Sadly, I’m still very much learning when it comes to negotiation in terms of salary! However, I’ve had a lot of times when I’ve negotiated with myself in terms of how much I think my time is worth. I took a stint as an editor for a startup publication, and when that didn’t work out, I had to transition pretty quickly back into freelancing full-time. I find a lot of projects and clients on platforms like Upwork, and when I started investing time in that again, I changed my base hourly rate. Potential clients (particularly if they need blog articles or copywriting for their new website) almost always try to negotiate your rates down, which makes a whole lot of difference when you’re working on platforms like Upwork (wherein the platform itself gets a percentage of your earnings). So by starting at a higher rate, I allow myself to make what I actually think is a reasonable amount for what the project entails.
6. What is something you understand about money now that you wish you had before you graduated from school and entered the “real” world?
That saving even little chunks of money at a time adds up. I used to only transfer money to a savings account if it was a large amount at once, which was silly — it was years before I actually had anything in my savings account.
7. What is one of your biggest money-related mistakes that you’ve made? What did you learn from it, and what do you do differently now?
I saved basically no money in college. I worked all four years, but whatever I didn’t spend on essentials I just put towards going out (i.e. movie tickets, dinners out, and alcohol). I don’t regret spending some on “fun” things, but I had no savings leftover after I moved to New York, where I didn’t have a job, and I had to get a temp job right away that I ended up keeping for 10 months.
8. What is one big financial goal you still have for yourself? Are you currently using any concrete strategies to pursue it?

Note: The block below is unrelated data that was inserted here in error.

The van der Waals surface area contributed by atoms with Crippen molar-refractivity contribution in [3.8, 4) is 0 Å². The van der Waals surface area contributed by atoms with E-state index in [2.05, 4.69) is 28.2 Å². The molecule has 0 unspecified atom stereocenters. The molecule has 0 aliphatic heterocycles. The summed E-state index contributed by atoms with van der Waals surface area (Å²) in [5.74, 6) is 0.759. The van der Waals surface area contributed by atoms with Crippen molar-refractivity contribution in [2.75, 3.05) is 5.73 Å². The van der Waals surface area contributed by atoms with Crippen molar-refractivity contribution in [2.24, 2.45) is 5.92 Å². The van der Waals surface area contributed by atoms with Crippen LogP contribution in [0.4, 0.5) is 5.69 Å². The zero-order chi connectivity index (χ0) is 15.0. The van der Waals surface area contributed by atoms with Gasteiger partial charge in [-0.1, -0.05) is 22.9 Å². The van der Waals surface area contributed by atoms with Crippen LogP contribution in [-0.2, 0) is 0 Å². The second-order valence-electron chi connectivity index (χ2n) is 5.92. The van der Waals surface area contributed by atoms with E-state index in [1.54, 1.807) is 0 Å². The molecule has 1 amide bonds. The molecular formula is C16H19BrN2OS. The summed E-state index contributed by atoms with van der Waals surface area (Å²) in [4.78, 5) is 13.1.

I finally opened up an IRA this year — my goal is to set up a consistent contribution schedule. Budgeting with the inconsistent income of freelancing is a challenge for me, so this is in accordance with getting better at budgeting in general.
9. How do you deal with financial setbacks when they happen?
Not as well as I should. I’ve been known to treat myself to a fancy dessert (or two) when I’m stressed about money, then later regret spending that $10. Then I’ll feel guilty and take a long hard look at my accounts and budget and assess where I went wrong. This is a lot better than what I used to do, which was ignore the problem completely.
Something that I’ve learned helps me is to tell the people I’m closest with when I’m dealing with a setback. It’s a lot more stressful to deal with a financial crisis when I feel like I’m trying to hide it from my parents, my boyfriend, or my roommates.
10. What is your personal definition of success, and do you consider yourself successful?
Success for me is doing something you enjoy for work and being able to afford the things you want outside of work. I don’t think I’m successful yet, but I’m getting there! I’m realistic about the fact that work is work, and I won’t always be writing things I think are super exciting. But the more experience I get, the more projects I can take on that I actually am passionate about and the more I can increase my earnings. If I can keep building a sustainable life on freelance writing and editing while continuing to get better at saving and get to a point where I’m picking my projects, I would definitely call that success.